Behavioral Mutations Revisited

Lily the Queen died nearly 8 weeks ago. The historically sound triumvirate – 3 kids, 3 cats, 3 dogs — has been fang shwayed into imbalance with 3 kids, 3 cats, and just 2 dogs.

From the very beginning when she came into my life as a gangly rescue pup — serendipitiously and unplanned in January of 2000, Lily kept benevolent control over the human and animal gang. My aide-de-camp. An organic nanny cam. Chase games with Bean. Tolerance of Trip’s terrier antics. A jarring habit of one LOUD bark at the cats if they walked too close to her while she was resting. Never phased the cats. Freaked me out when I wasn’t prepared. I miss it.

When she hit adulthood, she did become protective and reactive on occasion [she nipped at my sister’s visiting dog once but I take responsibility — they had been good friends on previous visits, I have the video!] which I worked with in the last four years of her life once I understood all the triggers and ensured safety.  In all her orchestrations of the Better Pet posse that lived in my house, permanent and visiting members, she never resorted to so much as a lip lift. Elegant. Graceful. Feminine. Strong. Athletic. Gently persuasive. Calming. Gosh I miss that.

The Boys, Trip and Bean, do all those things boy dogs do. Marking and one upmarkingsmanship — this time of the year all the more obvious by the yellow discolored snow streaks in the piles that abound. Being goofy and find it difficult to multi task. They rarely ask for directions but always end up following my lead. They both like to push their heads into my hand for rubbing; Lily would just calmly insist without force that her head be rubbed.

Two weeks ago, my 10 yo daughter Sophie and her sleepover friend Schuyler were happy to be spending much of the following day together. The tweenager energy spilling out of them after waffles (too much syrup?) needed venting. I sent the girls off into the great outdoors, each with a dog on a leash and a bag of treats.

Some 45 minutes later a frantic Sophie called from her cell phone. Her hysterical rant produced only a few legible words — dog fight, blood, lots of blood — and her location — her elementary school playground and fields.

Arriving minutes later with my oldest daughter Zena in tow, all four — the two girls and two dogs — were sitting calmly on a large hill of deep snow. As we neared the group we could see the snow flecked with quite a bit of blood. NOTE: I remained incredibly calm — both because I knew it wasn’t serious and because I didn’t want the kids to be any more freaked out than they already were. I inspected both dogs. I found a few scrapes and shallow puncture wounds. I kicked snow over the bloodstains.  Later I would find a gash on the inside of Trip’s rear left thigh and a cut near Bean’s right eye. None of the injuries were serious but there was an edge in the air.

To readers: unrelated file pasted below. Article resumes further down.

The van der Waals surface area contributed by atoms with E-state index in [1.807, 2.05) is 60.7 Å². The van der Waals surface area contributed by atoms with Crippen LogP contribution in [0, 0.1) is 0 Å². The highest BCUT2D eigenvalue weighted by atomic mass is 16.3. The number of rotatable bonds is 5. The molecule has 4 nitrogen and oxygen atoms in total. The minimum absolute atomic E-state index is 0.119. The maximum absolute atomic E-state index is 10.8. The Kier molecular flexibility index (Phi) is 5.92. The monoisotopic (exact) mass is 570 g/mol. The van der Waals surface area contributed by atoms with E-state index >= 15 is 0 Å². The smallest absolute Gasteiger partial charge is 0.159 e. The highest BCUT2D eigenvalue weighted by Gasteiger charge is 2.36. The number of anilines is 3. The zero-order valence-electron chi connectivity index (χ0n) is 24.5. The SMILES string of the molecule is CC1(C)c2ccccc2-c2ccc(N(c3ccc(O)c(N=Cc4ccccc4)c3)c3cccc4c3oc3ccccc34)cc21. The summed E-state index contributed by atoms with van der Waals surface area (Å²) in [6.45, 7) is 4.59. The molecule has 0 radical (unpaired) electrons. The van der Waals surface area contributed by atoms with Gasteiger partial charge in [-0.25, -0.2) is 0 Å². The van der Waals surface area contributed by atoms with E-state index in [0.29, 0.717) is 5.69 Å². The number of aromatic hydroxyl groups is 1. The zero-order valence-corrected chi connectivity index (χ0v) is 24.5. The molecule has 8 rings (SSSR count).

Moving slowly to maintain calm, I assured the girls that it was boys being boys and much like human brothers fighting. I took responsibility because I had been developing an awareness of an unsettlement with the dogs. I shouldn’t have had the girls take both without me.  I explained that the dogs were rudderless without Lily. Behavioral mutations were afoot and it was an ongoing process. That even though I often took just Trip and Bean on walks without Lily, her presence in the home was was kept balance on the pack. Her death was a loss for all of us to deal with, however we needed to, including the animals. But the good news is that, in terms of this fight, like human boys, usually, once it was over it was over. And it was over despite the trail of blood and the cuts and punctures.

We took the dogs home, I bathed them up, slathered their shallow punctures with neosporin and really observed. I’ve been observing ever since.

Trip and Bean have not had any issues since The Fight. The next day Sophie and I returned to the scene of the crime with just Bean. We played on the playground with Bean — having him do what I call Playground Agility — and he was drawn to the area in the snow where I had covered the blood. His usually very reliable recall was seriously compromised — he couldn’t stop sniffing deeply into the snow. What was his plodder brain processing? It’s at times like this I wish I had one of those translators ala one of my favorite movies, UP!

Both dogs are fully recovered. They seem to my mind and observation to be more settled in their new role without Lily since then.

And in Lily’s memory, because she loved those car rides so, I have started taking Trip for more experiences (have I ever mentioned he’s a horrorshow in a car?) and I dare say he’s improved by at least 75%.

Isn’t making observations grand?